According to sources close to Football Central, Football Federation Australia is set to announce its replacement for outgoing technical director, Han Berger.
It is believed the man chosen to takeover from the Dutchman is former Dinamo Zagreb youth academy director, Romeo Jozak.
Berger, who has been in the role since 2009, completed his duties once Australia’s World Cup campaign in Brazil came to an end. Earlier this year Berger became a director on the board of A-League club Sydney FC and will leave having seen the implementation of the second edition of the National Curriculum, last year.
Talks between Romeo Jozak and the FFA have been ongoing since before the World Cup with the final interview said to have taken place on the 12th of August.
The value of the contract is estimated to be around 2 million for the duration of his contract, and given the nature of the position it is likely to be a four year deal.
This would prove to be quite the coup for the FFA to snare a man who has turned down Arsenal and the Irish FA for similar roles in the past.
Last December, the Croatian visited Australian shores and at the time talked about these offers whilst dropping a not so subtle hint over his future direction.
“Maybe in the future I’ll think about going elsewhere. Maybe even Australia,” the 41 year old who spent ten years in Canada told the Australian press.
“I’m here to help Australian players and to pass on my experiences and insights. I think I might have some ideas for you.”
Having a PhD and a thesis on football, the relatively young Jozak is more than just a football academic, he has hands on experience with tangible results.
In his role with Dinamo Zagreb’s academy he oversaw the development of players such as Luka Modric, Eduardo da Silva, Vedran Corluka, Niko Kranjcar, and Dejan Lovren.
As the Croatian Football Federation technical director and chairman of the technical committee he was responsible for all the age teams from U21s down, leading Croatia to be the only European nation to qualify for both the U17s and U20s World Cups in the 2013 editions.
In May last year, Jozak talked to BBC’s Guy de Launey about the secret to Croatia’s success in developing such quality footballers despite having a small population of around 4.5 million people.
“You have to start with a unified vision at the age of 12,” he explained. “Four years ago we came up with a curriculum, a technical strategy from the U14s upwards.
“Every generation must follow that. It’s all about being talented, having a vision and clear selection criteria.’
He believe with the right system in place it will not matter if players leave at an early age for overseas destinations, which happens regularly in Croatia as well as Australia.
“The major window for making technical implementation is from ages 12 to 16. So when they leave the country it’s not a big issue.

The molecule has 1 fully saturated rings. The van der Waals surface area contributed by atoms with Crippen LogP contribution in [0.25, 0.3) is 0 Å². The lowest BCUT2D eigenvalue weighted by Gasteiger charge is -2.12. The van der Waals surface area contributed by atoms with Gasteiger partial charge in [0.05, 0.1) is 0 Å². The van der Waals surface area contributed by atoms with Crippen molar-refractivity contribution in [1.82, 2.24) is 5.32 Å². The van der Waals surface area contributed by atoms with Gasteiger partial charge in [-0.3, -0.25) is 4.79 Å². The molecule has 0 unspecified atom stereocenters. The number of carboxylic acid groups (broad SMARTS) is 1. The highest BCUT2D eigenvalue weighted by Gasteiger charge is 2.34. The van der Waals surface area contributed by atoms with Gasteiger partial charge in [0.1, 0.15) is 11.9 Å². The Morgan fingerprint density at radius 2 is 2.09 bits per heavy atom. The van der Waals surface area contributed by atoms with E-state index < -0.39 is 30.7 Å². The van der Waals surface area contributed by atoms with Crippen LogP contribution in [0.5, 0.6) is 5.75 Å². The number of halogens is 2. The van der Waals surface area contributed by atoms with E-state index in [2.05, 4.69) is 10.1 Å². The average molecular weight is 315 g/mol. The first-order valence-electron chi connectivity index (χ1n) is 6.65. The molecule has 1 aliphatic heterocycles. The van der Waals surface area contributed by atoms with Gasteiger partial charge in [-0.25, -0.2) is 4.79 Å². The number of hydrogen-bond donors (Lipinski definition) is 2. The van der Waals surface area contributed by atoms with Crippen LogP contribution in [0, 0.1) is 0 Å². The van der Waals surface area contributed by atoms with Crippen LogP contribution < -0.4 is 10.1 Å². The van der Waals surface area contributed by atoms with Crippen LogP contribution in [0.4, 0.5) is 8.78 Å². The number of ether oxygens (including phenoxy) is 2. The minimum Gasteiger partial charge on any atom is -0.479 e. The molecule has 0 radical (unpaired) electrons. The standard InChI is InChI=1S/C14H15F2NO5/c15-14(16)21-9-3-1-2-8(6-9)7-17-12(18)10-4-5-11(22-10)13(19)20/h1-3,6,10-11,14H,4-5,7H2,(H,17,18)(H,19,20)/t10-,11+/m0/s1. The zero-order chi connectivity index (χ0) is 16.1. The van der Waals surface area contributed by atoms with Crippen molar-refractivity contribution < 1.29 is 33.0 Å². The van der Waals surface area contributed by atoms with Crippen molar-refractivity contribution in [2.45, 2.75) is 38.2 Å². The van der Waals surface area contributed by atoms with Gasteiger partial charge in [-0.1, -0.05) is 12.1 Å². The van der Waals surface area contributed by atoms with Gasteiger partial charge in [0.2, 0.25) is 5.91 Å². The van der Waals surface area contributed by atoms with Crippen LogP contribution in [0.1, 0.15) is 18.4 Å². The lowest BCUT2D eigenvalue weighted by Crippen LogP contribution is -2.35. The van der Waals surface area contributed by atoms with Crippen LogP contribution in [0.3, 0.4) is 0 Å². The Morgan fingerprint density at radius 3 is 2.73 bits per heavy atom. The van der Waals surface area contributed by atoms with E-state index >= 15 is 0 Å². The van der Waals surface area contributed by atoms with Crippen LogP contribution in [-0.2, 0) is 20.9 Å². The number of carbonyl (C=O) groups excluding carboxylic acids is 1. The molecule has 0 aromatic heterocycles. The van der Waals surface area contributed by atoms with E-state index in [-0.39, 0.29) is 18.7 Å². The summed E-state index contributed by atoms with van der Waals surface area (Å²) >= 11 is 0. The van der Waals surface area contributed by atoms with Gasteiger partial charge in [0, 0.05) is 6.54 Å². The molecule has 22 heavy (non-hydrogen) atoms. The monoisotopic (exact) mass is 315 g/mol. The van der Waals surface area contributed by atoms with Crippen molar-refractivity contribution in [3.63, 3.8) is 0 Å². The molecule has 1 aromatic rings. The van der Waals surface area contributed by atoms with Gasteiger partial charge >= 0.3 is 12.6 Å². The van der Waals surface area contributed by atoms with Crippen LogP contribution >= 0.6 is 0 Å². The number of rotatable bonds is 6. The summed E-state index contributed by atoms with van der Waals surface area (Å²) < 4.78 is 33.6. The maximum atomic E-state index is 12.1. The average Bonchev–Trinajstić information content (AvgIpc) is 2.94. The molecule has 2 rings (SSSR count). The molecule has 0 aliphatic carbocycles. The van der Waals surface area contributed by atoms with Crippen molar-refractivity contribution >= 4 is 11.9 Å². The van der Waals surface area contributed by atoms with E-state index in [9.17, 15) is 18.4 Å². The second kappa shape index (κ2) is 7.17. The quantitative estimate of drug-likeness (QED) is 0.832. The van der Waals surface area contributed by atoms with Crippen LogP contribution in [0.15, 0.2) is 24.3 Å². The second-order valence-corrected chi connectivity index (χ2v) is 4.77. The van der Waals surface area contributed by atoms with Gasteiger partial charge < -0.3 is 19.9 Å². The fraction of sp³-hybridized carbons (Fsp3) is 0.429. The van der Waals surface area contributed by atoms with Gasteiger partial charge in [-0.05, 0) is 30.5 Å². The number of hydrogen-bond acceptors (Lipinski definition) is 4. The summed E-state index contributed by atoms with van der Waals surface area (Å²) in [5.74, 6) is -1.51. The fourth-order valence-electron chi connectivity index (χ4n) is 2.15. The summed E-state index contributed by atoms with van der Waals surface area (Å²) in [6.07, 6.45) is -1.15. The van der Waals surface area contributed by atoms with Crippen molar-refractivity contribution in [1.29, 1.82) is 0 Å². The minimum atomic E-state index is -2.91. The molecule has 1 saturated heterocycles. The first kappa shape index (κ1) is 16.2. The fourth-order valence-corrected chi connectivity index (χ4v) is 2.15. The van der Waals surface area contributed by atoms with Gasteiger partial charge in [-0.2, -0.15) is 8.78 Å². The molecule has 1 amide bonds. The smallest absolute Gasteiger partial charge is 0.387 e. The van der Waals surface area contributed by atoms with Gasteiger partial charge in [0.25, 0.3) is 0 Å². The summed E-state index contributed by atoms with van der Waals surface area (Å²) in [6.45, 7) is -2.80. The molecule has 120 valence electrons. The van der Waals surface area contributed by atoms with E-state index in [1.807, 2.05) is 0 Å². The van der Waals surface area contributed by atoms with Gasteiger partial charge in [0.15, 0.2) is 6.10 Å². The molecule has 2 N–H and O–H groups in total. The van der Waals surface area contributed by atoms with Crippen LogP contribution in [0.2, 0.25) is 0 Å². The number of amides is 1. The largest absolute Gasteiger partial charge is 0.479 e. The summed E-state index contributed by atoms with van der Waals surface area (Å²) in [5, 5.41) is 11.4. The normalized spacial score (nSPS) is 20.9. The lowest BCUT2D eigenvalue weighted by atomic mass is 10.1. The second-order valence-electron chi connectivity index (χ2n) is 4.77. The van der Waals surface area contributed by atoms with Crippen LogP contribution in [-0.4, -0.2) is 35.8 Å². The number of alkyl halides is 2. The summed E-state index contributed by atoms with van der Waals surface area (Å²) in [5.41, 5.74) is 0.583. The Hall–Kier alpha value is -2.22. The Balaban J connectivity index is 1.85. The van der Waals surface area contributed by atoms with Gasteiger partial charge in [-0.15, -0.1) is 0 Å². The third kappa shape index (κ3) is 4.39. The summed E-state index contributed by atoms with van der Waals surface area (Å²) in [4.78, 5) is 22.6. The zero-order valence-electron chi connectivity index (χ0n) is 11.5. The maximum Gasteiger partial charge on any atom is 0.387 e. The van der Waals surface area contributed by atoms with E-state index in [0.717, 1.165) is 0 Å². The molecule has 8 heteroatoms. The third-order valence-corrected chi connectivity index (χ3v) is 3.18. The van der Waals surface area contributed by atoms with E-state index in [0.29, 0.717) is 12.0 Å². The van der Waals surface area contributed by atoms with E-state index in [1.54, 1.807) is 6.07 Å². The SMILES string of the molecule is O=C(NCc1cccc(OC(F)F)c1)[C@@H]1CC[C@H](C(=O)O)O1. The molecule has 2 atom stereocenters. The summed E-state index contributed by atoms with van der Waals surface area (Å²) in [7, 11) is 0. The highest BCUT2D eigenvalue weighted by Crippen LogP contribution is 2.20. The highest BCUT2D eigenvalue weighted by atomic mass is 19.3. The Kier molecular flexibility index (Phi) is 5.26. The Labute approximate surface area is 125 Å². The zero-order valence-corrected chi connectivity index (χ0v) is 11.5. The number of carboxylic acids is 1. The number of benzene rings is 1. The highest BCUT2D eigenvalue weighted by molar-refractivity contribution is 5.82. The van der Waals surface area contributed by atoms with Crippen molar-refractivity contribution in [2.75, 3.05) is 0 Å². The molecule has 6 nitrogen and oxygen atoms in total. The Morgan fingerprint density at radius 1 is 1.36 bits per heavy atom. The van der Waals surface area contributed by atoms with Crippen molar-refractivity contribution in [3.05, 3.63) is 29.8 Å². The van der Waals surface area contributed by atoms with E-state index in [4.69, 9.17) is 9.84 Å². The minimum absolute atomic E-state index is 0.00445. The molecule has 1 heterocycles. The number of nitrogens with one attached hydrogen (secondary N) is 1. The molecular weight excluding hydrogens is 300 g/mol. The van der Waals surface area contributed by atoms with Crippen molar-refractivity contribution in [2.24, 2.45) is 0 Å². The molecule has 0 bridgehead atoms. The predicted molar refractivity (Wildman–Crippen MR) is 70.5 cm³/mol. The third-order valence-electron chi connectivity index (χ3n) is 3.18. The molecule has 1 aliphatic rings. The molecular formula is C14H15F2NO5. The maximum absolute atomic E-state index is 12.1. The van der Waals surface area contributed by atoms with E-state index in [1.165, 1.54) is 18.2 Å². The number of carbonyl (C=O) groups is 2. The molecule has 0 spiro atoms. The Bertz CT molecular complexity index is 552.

“They already have the the core implemented in their bodies.”
Earlier this year while in the US, the Croatian gave an in-depth interview to soccerwire.com on issues in football such as player development, and coaching. Here is a collection of his thoughts from that interview:
On Coaching & Accreditation
Selection of coaches is just as important – even more important than – selection of players.
We quite often talk about the quality of players and the requirements for the players to have in order to be a good player. We don’t often talk about the requirements the coaches need to have in order to be a good coach. A license is not one of those things.
I encourage licensing. I encourage education, but this is not enough. You have to have something more. You have to have talent as a coach. You’ve got to have intelligence. You’ve got to have personality. You’ve got to have sense for the play. You’ve got to have an ability to enforce your demands. All these things are genetically determined.
On Player Development & Long-Term Success
I think it’s important to not necessarily play the same system – 4-3-1-2 or whatever – but have the same philosophy.
Technique is important, but the application of technique to be functional is something else.
When you have functional technique, this technique should solve problems on the individual tactical level – if I open my body this way, I open that way, my angle of vision is going to be this much bigger.
Unless there’s guidance – unified, strong guidance from above – saying we need results, but above all, we need to look after this skillful guy, don’t get rid of him, don’t forget about him…they’re going to pick those strong guys that are going to play good soccer, as opposed to those kids that in the long run might actually do something better.
On Access/Player Fees
First of all, you have no limits. You don’t filter the guys by their budget. Everyone can play.
Below is a presentation and demonstration from this year that Dr Romeo Jozak gave while in America on his “Dynamic and Functional Technique – Phases and Progression”